Religion A4: Aquinas - Faith and Reason
St. Thomas Aquinas was the greatest medieval philosopher. deals with a short reading from Aquinas about the relationship between faith and reason. to anyone by experience and logic alone, apart from any special revelation from God. St. Anselm; Peter Lombard; Islamic Philosophers; Jewish Philosophy; St. Revelation is either direct, through some kind of direct infusion, or indirect, usually from .. Aquinas also elucidates the relationship between faith and reason on the. By this Revelation, then, the deepest truth about God and human . by reason; and it is in the Wisdom literature that this relationship is.
Faith and Reason
Woe is me, one of the poor children of Eve, far from God, what did I set out to do and what have I accomplished? What was I aiming for and how far have I got? What did I aspire to and what did I long for? O Lord, you are not only that than which nothing greater can be conceived non solum es quo maius cogitari nequitbut you are greater than all that can be conceived quiddam maius quam cogitari possit As absolute truth, it summons human beings to be open to the transcendent, whilst respecting both their autonomy as creatures and their freedom.
At this point the relationship between freedom and truth is complete, and we understand the full meaning of the Lord's words: Christian Revelation is the true lodestar of men and women as they strive to make their way amid the pressures of an immanentist habit of mind and the constrictions of a technocratic logic. It is the ultimate possibility offered by God for the human being to know in all its fullness the seminal plan of love which began with creation.
To those wishing to know the truth, if they can look beyond themselves and their own concerns, there is given the possibility of taking full and harmonious possession of their lives, precisely by following the path of truth.
Here the words of the Book of Deuteronomy are pertinent: It is not in heaven that you should say, 'Who will go up for us to heaven, and bring it to us, that we may hear it and do it? This text finds an echo in the famous dictum of the holy philosopher and theologian Augustine: In interiore homine habitat veritas.
It appears instead as something gratuitous, which itself stirs thought and seeks acceptance as an expression of love. This revealed truth is set within our history as an anticipation of that ultimate and definitive vision of God which is reserved for those who believe in him and seek him with a sincere heart.
The ultimate purpose of personal existence, then, is the theme of philosophy and theology alike. Sacred Scripture indicates with remarkably clear cues how deeply related are the knowledge conferred by faith and the knowledge conferred by reason; and it is in the Wisdom literature that this relationship is addressed most explicitly.
What is striking about these biblical texts, if they are read without prejudice, is that they embody not only the faith of Israel, but also the treasury of cultures and civilizations which have long vanished. As if by special design, the voices of Egypt and Mesopotamia sound again and certain features common to the cultures of the ancient Near East come to life in these pages which are so singularly rich in deep intuition.
It is no accident that, when the sacred author comes to describe the wise man, he portrays him as one who loves and seeks the truth: He pursues her like a hunter and lies in wait on her paths. He peers through her windows and listens at her doors.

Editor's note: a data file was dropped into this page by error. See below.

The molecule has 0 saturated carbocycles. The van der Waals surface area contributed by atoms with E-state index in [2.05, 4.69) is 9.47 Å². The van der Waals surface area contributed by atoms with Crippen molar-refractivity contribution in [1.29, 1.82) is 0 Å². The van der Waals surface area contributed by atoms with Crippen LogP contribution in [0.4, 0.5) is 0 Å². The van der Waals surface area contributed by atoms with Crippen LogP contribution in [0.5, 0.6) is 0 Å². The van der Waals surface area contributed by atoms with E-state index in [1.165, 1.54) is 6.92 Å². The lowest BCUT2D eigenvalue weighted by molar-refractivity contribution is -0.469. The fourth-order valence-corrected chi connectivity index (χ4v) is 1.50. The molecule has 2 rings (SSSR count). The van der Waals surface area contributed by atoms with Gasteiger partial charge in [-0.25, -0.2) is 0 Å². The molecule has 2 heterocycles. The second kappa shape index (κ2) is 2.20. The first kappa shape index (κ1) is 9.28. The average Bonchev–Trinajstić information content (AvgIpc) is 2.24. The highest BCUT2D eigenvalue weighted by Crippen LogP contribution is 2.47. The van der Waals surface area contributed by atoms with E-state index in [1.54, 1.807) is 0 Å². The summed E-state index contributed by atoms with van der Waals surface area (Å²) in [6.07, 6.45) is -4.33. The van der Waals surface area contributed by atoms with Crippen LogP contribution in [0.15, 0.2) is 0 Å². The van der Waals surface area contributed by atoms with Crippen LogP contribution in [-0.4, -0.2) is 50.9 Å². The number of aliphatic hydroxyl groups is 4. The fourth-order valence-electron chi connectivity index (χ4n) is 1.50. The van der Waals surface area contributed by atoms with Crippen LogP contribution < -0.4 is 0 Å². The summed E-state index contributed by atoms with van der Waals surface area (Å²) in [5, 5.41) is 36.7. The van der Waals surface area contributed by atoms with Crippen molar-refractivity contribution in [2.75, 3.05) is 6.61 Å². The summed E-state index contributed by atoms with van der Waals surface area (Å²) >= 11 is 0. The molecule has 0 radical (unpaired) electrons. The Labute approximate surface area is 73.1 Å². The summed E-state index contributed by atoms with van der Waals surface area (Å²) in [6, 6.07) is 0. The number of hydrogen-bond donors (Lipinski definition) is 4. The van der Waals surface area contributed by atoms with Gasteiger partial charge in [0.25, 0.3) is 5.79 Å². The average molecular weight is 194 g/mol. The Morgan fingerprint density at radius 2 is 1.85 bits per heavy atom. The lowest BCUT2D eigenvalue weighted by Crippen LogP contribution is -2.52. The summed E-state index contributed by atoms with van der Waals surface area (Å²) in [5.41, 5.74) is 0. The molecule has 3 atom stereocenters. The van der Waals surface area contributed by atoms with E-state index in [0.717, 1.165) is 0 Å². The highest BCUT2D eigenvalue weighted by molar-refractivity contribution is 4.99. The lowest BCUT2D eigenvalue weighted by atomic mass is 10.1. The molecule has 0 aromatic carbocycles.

For the inspired writer, as we see, the desire for knowledge is characteristic of all people. It is true that ancient Israel did not come to knowledge of the world and its phenomena by way of abstraction, as did the Greek philosopher or the Egyptian sage. Still less did the good Israelite understand knowledge in the way of the modern world which tends more to distinguish different kinds of knowing. Nonetheless, the biblical world has made its own distinctive contribution to the theory of knowledge.
What is distinctive in the biblical text is the conviction that there is a profound and indissoluble unity between the knowledge of reason and the knowledge of faith. The world and all that happens within it, including history and the fate of peoples, are realities to be observed, analysed and assessed with all the resources of reason, but without faith ever being foreign to the process.
Faith intervenes not to abolish reason's autonomy nor to reduce its scope for action, but solely to bring the human being to understand that in these events it is the God of Israel who acts. Thus the world and the events of history cannot be understood in depth without professing faith in the God who is at work in them. Faith sharpens the inner eye, opening the mind to discover in the flux of events the workings of Providence. Here the words of the Book of Proverbs are pertinent: This is to say that with the light of reason human beings can know which path to take, but they can follow that path to its end, quickly and unhindered, only if with a rightly tuned spirit they search for it within the horizon of faith.
Therefore, reason and faith cannot be separated without diminishing the capacity of men and women to know themselves, the world and God in an appropriate way. There is thus no reason for competition of any kind between reason and faith: Again the Book of Proverbs points in this direction when it exclaims: In their respective worlds, God and the human being are set within a unique relationship.
In God there lies the origin of all things, in him is found the fullness of the mystery, and in this his glory consists; to men and women there falls the task of exploring truth with their reason, and in this their nobility consists. The Psalmist adds one final piece to this mosaic when he says in prayer: How vast is the sum of them!